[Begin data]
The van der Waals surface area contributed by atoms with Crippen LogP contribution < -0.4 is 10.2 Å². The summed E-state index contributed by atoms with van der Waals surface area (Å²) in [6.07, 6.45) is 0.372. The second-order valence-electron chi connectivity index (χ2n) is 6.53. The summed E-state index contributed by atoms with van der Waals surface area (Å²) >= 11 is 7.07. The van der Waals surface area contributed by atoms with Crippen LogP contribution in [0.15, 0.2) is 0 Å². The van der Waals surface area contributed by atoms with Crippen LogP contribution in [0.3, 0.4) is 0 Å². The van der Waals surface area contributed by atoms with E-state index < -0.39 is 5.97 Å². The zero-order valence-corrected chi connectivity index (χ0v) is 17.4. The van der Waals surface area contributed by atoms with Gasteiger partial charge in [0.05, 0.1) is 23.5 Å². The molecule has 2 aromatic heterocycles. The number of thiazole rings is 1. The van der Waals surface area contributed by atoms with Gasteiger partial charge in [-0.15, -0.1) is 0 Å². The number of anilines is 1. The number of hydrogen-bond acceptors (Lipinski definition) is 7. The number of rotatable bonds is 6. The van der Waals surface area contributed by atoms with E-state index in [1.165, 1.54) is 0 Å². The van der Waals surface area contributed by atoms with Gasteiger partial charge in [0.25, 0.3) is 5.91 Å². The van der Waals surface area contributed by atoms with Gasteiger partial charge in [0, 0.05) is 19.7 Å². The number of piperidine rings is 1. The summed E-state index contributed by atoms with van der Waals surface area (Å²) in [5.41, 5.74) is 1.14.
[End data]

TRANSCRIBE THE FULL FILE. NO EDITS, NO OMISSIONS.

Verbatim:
The van der Waals surface area contributed by atoms with Crippen LogP contribution < -0.4 is 10.2 Å². The summed E-state index contributed by atoms with van der Waals surface area (Å²) in [6.07, 6.45) is 0.372. The second-order valence-electron chi connectivity index (χ2n) is 6.53. The summed E-state index contributed by atoms with van der Waals surface area (Å²) >= 11 is 7.07. The van der Waals surface area contributed by atoms with Crippen LogP contribution in [0.15, 0.2) is 0 Å². The van der Waals surface area contributed by atoms with Crippen LogP contribution in [0.3, 0.4) is 0 Å². The van der Waals surface area contributed by atoms with E-state index < -0.39 is 5.97 Å². The zero-order valence-corrected chi connectivity index (χ0v) is 17.4. The van der Waals surface area contributed by atoms with Gasteiger partial charge in [0.05, 0.1) is 23.5 Å². The molecule has 2 aromatic heterocycles. The number of thiazole rings is 1. The van der Waals surface area contributed by atoms with Gasteiger partial charge in [-0.15, -0.1) is 0 Å². The number of anilines is 1. The number of hydrogen-bond acceptors (Lipinski definition) is 7. The number of rotatable bonds is 6. The van der Waals surface area contributed by atoms with E-state index in [1.165, 1.54) is 0 Å². The van der Waals surface area contributed by atoms with Gasteiger partial charge in [0.25, 0.3) is 5.91 Å². The van der Waals surface area contributed by atoms with Gasteiger partial charge in [0, 0.05) is 19.7 Å². The number of piperidine rings is 1. The summed E-state index contributed by atoms with van der Waals surface area (Å²) in [5.41, 5.74) is 1.14.